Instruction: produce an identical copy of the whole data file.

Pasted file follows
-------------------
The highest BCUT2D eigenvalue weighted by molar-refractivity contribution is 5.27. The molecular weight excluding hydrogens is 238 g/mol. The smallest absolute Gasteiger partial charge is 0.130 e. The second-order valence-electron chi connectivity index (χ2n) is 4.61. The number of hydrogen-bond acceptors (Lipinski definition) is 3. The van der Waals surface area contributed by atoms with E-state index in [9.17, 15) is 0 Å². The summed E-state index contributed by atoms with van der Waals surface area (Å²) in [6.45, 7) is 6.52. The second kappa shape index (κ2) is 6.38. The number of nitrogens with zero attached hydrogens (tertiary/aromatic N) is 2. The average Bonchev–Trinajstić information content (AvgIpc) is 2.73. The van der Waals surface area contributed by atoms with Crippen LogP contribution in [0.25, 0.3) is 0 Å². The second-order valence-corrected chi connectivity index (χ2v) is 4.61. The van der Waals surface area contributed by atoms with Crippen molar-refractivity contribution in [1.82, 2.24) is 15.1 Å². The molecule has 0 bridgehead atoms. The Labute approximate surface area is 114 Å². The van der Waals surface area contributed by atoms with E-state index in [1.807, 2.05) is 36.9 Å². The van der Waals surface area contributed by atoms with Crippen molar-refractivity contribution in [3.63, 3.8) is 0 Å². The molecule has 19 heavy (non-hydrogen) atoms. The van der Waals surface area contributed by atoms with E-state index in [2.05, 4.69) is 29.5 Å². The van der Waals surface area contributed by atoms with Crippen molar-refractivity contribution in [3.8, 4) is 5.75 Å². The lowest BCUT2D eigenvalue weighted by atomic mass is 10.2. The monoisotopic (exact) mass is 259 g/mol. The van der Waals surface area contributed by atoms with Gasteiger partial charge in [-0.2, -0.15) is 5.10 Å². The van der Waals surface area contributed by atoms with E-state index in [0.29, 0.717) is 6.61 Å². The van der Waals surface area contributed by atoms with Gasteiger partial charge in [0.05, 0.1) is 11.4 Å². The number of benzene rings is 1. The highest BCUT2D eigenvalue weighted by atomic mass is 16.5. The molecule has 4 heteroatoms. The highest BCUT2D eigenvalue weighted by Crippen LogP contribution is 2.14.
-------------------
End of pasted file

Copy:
The highest BCUT2D eigenvalue weighted by molar-refractivity contribution is 5.27. The molecular weight excluding hydrogens is 238 g/mol. The smallest absolute Gasteiger partial charge is 0.130 e. The second-order valence-electron chi connectivity index (χ2n) is 4.61. The number of hydrogen-bond acceptors (Lipinski definition) is 3. The van der Waals surface area contributed by atoms with E-state index in [9.17, 15) is 0 Å². The summed E-state index contributed by atoms with van der Waals surface area (Å²) in [6.45, 7) is 6.52. The second kappa shape index (κ2) is 6.38. The number of nitrogens with zero attached hydrogens (tertiary/aromatic N) is 2. The average Bonchev–Trinajstić information content (AvgIpc) is 2.73. The van der Waals surface area contributed by atoms with Crippen LogP contribution in [0.25, 0.3) is 0 Å². The second-order valence-corrected chi connectivity index (χ2v) is 4.61. The van der Waals surface area contributed by atoms with Crippen molar-refractivity contribution in [1.82, 2.24) is 15.1 Å². The molecule has 0 bridgehead atoms. The Labute approximate surface area is 114 Å². The van der Waals surface area contributed by atoms with E-state index in [1.807, 2.05) is 36.9 Å². The van der Waals surface area contributed by atoms with Crippen molar-refractivity contribution in [3.63, 3.8) is 0 Å². The molecule has 19 heavy (non-hydrogen) atoms. The van der Waals surface area contributed by atoms with E-state index in [2.05, 4.69) is 29.5 Å². The van der Waals surface area contributed by atoms with Crippen molar-refractivity contribution in [3.8, 4) is 5.75 Å². The lowest BCUT2D eigenvalue weighted by atomic mass is 10.2. The monoisotopic (exact) mass is 259 g/mol. The van der Waals surface area contributed by atoms with Gasteiger partial charge in [-0.2, -0.15) is 5.10 Å². The van der Waals surface area contributed by atoms with E-state index in [0.29, 0.717) is 6.61 Å². The van der Waals surface area contributed by atoms with Gasteiger partial charge in [0.05, 0.1) is 11.4 Å². The number of benzene rings is 1. The highest BCUT2D eigenvalue weighted by atomic mass is 16.5. The molecule has 4 heteroatoms. The highest BCUT2D eigenvalue weighted by Crippen LogP contribution is 2.14.